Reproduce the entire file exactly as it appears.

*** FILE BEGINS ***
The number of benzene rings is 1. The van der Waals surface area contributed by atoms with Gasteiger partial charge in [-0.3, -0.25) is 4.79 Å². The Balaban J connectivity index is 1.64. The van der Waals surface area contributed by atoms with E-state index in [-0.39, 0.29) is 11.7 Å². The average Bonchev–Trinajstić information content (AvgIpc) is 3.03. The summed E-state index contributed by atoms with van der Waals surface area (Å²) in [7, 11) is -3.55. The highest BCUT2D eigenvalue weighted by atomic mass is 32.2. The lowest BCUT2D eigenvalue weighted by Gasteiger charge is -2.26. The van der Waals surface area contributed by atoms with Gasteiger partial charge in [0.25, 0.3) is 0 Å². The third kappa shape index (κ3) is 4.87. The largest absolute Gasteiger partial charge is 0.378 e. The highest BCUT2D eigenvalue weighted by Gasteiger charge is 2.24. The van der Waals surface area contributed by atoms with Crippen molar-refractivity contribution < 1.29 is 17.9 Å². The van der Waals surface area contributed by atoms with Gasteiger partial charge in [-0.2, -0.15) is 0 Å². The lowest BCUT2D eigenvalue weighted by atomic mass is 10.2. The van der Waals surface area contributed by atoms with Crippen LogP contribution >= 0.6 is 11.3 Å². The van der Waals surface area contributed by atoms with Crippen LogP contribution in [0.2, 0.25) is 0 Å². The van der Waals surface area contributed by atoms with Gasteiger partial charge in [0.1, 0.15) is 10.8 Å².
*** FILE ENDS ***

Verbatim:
The number of benzene rings is 1. The van der Waals surface area contributed by atoms with Gasteiger partial charge in [-0.3, -0.25) is 4.79 Å². The Balaban J connectivity index is 1.64. The van der Waals surface area contributed by atoms with E-state index in [-0.39, 0.29) is 11.7 Å². The average Bonchev–Trinajstić information content (AvgIpc) is 3.03. The summed E-state index contributed by atoms with van der Waals surface area (Å²) in [7, 11) is -3.55. The highest BCUT2D eigenvalue weighted by atomic mass is 32.2. The lowest BCUT2D eigenvalue weighted by Gasteiger charge is -2.26. The van der Waals surface area contributed by atoms with Gasteiger partial charge in [0.25, 0.3) is 0 Å². The third kappa shape index (κ3) is 4.87. The largest absolute Gasteiger partial charge is 0.378 e. The highest BCUT2D eigenvalue weighted by Gasteiger charge is 2.24. The van der Waals surface area contributed by atoms with Crippen molar-refractivity contribution < 1.29 is 17.9 Å². The van der Waals surface area contributed by atoms with Gasteiger partial charge in [-0.2, -0.15) is 0 Å². The lowest BCUT2D eigenvalue weighted by atomic mass is 10.2. The van der Waals surface area contributed by atoms with Crippen LogP contribution >= 0.6 is 11.3 Å². The van der Waals surface area contributed by atoms with Crippen LogP contribution in [0.2, 0.25) is 0 Å². The van der Waals surface area contributed by atoms with Gasteiger partial charge in [0.1, 0.15) is 10.8 Å².